Sarah’s Slice of Life: Grass – Yes, GRASS
When you think of ordinary or boring things, grass probably has a place at the top of the list. After all, we know how the adage goes: as boring as watching grass grow.
Part of this has to do with how commonplace it is. We see grass everywhere – coating yards, little tufts between sidewalk cracks, under leaves, beside trees, and patches of green spotting downtown flower beds.
But that’s not the grass I want to talk about. I want to talk about a patch of green growing along a roadside near Keflavik Air Base in Iceland. The year was 1988. It was April, the start of spring. The sky was a clear, fresh blue, and yellow dandelions were beginning to shoot up across the hillsides.
Only a picture remains now to document this slice of time. My father took it when he was stationed at Keflavik, a little air base stuffed between the North Atlantic Ocean and the Icelandic mountains. The picture can now be found in a gray photo album nestled between photos of F-15 fighter planes, terminal runways and my dad dressed head-to-toe in his 25-pound camouflage hazmat suit.
My father enlisted in the U.S. Air Force in 1983 only because his mom told him he had to find a job after he graduated high school. There was no patriotic flare to the decision. He simply needed a job.
That job took him directly into the fray of the Cold War. The 1980s was a decade when the world saw revamped tensions between the Soviet Union and the U.S. My dad enlisted in the U.S. Air Force the same month President Ronald Reagan called the Soviet Union the “empire of evil.”
I’ve always been fascinated with my father’s time in the military, namely because he was able to travel all over the world and see things that few people have. His job was to guard the planes wherever they went — Europe, Africa, Middle and Central America — which meant he flew across the globe. He’s been to every state except Alaska. He got to hand out supplies to children in Central American villages and help the people of Mexico City after an earthquake.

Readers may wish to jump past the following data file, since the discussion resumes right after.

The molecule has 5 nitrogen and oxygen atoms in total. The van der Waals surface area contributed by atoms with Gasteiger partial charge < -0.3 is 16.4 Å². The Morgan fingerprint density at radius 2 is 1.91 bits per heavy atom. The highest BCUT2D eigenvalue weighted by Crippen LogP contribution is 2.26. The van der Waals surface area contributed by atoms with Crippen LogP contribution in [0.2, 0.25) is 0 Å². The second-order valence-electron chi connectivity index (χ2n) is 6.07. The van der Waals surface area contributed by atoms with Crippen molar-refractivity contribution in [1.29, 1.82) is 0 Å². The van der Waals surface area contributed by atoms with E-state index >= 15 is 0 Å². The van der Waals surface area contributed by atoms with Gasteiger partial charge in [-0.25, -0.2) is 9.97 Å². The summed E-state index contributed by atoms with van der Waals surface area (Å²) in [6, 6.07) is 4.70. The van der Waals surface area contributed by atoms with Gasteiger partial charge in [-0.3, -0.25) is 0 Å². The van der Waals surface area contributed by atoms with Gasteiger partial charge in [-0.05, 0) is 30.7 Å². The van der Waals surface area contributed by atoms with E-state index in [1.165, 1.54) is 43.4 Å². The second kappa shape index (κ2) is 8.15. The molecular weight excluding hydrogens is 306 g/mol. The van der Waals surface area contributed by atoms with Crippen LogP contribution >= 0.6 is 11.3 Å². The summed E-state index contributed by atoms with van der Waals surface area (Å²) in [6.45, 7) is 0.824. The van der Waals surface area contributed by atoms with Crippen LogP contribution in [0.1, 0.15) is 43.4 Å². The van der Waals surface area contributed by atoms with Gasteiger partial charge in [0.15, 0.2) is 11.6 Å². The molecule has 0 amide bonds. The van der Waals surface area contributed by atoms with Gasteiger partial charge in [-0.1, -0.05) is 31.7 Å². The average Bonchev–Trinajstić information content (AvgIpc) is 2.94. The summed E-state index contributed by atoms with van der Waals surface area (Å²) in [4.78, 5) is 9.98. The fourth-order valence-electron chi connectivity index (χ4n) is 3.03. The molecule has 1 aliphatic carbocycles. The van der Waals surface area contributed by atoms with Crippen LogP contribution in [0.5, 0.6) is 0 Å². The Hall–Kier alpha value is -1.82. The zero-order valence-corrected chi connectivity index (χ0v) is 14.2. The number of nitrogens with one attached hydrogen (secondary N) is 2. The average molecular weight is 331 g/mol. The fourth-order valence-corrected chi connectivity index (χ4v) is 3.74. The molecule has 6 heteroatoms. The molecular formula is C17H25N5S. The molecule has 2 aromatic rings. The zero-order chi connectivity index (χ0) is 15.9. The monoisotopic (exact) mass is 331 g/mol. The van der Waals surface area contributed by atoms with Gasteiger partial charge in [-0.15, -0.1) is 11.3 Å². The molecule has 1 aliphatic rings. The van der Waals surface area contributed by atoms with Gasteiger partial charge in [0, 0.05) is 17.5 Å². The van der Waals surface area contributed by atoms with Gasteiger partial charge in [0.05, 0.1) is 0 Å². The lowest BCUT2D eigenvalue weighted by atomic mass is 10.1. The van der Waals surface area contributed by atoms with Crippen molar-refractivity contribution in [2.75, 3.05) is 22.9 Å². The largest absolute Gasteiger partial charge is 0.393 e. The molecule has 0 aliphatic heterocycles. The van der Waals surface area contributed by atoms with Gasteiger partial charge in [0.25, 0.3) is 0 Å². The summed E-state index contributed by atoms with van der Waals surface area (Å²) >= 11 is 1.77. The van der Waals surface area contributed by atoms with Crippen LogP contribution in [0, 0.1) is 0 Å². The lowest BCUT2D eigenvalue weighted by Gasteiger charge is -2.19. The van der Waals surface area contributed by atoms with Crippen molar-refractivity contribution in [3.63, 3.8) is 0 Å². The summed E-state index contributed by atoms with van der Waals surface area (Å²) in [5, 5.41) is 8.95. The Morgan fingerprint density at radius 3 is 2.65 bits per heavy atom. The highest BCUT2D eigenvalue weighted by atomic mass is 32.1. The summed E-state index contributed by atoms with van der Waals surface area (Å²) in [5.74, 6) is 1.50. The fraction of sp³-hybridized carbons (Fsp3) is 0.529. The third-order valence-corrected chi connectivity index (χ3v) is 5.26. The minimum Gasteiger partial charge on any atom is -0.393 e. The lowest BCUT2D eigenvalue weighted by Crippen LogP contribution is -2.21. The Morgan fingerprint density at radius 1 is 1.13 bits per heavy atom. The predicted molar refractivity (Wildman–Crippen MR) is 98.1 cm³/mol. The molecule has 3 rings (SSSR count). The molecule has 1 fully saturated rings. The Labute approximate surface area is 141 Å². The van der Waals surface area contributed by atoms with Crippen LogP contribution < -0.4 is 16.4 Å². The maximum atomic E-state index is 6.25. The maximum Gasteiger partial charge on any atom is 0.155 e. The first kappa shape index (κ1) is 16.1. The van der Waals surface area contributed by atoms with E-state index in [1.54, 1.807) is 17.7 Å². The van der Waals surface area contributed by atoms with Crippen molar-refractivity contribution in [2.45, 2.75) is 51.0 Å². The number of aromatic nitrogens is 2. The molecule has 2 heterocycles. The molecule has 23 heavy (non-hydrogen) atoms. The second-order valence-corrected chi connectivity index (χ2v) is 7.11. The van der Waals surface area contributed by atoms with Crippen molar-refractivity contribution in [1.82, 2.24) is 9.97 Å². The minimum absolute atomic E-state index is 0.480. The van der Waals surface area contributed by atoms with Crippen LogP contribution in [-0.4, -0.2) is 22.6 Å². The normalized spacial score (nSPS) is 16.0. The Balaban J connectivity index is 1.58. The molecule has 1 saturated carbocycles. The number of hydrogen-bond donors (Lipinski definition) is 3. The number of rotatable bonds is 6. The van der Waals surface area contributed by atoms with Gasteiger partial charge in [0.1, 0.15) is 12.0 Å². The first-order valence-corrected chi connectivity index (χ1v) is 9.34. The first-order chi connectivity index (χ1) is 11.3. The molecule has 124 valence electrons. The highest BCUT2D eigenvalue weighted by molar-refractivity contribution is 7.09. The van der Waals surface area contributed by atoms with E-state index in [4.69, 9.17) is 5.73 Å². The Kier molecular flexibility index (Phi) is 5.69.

My dad didn’t make his way to Iceland until 1987. He worked Tactical Airlift Command, securing the fighter planes. There, he got to see F-18 and F-105 planes take off over the rocky beaches. He watched Icelandic sunsets and storms roll in from the ocean. During the night watch, he gazed at the northern lights while they danced in a cold winter silence.
There are plenty of pictures of Iceland in that photo album — farmland, waterfalls, raging waves and small fishing boats in the shadows of the mountains. There are plenty of my dad’s military memories as well, including fighter planes, uniforms, watchtowers and group photos of him and his buddies making funny faces at the camera.
However, I’ve always loved that one picture of the grass along the roadside the best. It was taken at the base, where I’m sure the smell of fuel was strong and the sounds of planes roaring off were loud. It captures a time when the tension of the Cold War was high, when threats of biological and chemical warfare cast a shadow over my dad at that air base in Keflavik.
Despite all the worries of war and nuclear threats, my dad took the time to snap a picture of something as ordinary and boring as a patch of grass beside a roadside. He was able to see a small garden by the black asphalt, a few blades of green in a rocky world of gray.
Maybe one day I’ll follow in his footsteps and get to see Iceland for the beautiful place that it is. But I don’t need to wait to be able to see grass or understand that it shows the potential for rebirth — the promise that precious things can still grow in barren places.
Sarah Tate is the Editor-in-Chief of the Liberty Champion. Follow her on Twitter @state2151